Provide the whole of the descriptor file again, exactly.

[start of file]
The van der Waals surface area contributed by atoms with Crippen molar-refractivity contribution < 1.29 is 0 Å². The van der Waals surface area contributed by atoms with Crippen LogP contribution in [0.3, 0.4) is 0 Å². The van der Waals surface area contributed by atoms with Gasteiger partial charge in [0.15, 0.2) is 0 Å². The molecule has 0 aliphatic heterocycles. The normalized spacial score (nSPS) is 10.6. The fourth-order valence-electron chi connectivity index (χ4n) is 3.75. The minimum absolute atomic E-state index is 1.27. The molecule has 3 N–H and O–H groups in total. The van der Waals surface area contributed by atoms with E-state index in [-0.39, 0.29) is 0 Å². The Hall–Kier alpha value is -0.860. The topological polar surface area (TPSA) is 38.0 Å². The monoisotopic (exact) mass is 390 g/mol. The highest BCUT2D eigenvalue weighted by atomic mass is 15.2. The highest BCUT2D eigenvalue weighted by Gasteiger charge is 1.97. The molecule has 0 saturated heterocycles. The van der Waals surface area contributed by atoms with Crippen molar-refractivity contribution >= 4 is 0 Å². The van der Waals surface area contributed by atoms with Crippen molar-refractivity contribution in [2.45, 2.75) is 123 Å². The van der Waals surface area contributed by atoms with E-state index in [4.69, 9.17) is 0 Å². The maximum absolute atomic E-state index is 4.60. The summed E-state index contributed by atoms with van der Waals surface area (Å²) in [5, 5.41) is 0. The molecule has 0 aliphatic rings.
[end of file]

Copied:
The van der Waals surface area contributed by atoms with Crippen molar-refractivity contribution < 1.29 is 0 Å². The van der Waals surface area contributed by atoms with Crippen LogP contribution in [0.3, 0.4) is 0 Å². The van der Waals surface area contributed by atoms with Gasteiger partial charge in [0.15, 0.2) is 0 Å². The molecule has 0 aliphatic heterocycles. The normalized spacial score (nSPS) is 10.6. The fourth-order valence-electron chi connectivity index (χ4n) is 3.75. The minimum absolute atomic E-state index is 1.27. The molecule has 3 N–H and O–H groups in total. The van der Waals surface area contributed by atoms with E-state index in [-0.39, 0.29) is 0 Å². The Hall–Kier alpha value is -0.860. The topological polar surface area (TPSA) is 38.0 Å². The monoisotopic (exact) mass is 390 g/mol. The highest BCUT2D eigenvalue weighted by atomic mass is 15.2. The highest BCUT2D eigenvalue weighted by Gasteiger charge is 1.97. The molecule has 0 saturated heterocycles. The van der Waals surface area contributed by atoms with Crippen molar-refractivity contribution >= 4 is 0 Å². The van der Waals surface area contributed by atoms with Crippen molar-refractivity contribution in [2.45, 2.75) is 123 Å². The van der Waals surface area contributed by atoms with E-state index in [4.69, 9.17) is 0 Å². The maximum absolute atomic E-state index is 4.60. The summed E-state index contributed by atoms with van der Waals surface area (Å²) in [5, 5.41) is 0. The molecule has 0 aliphatic rings.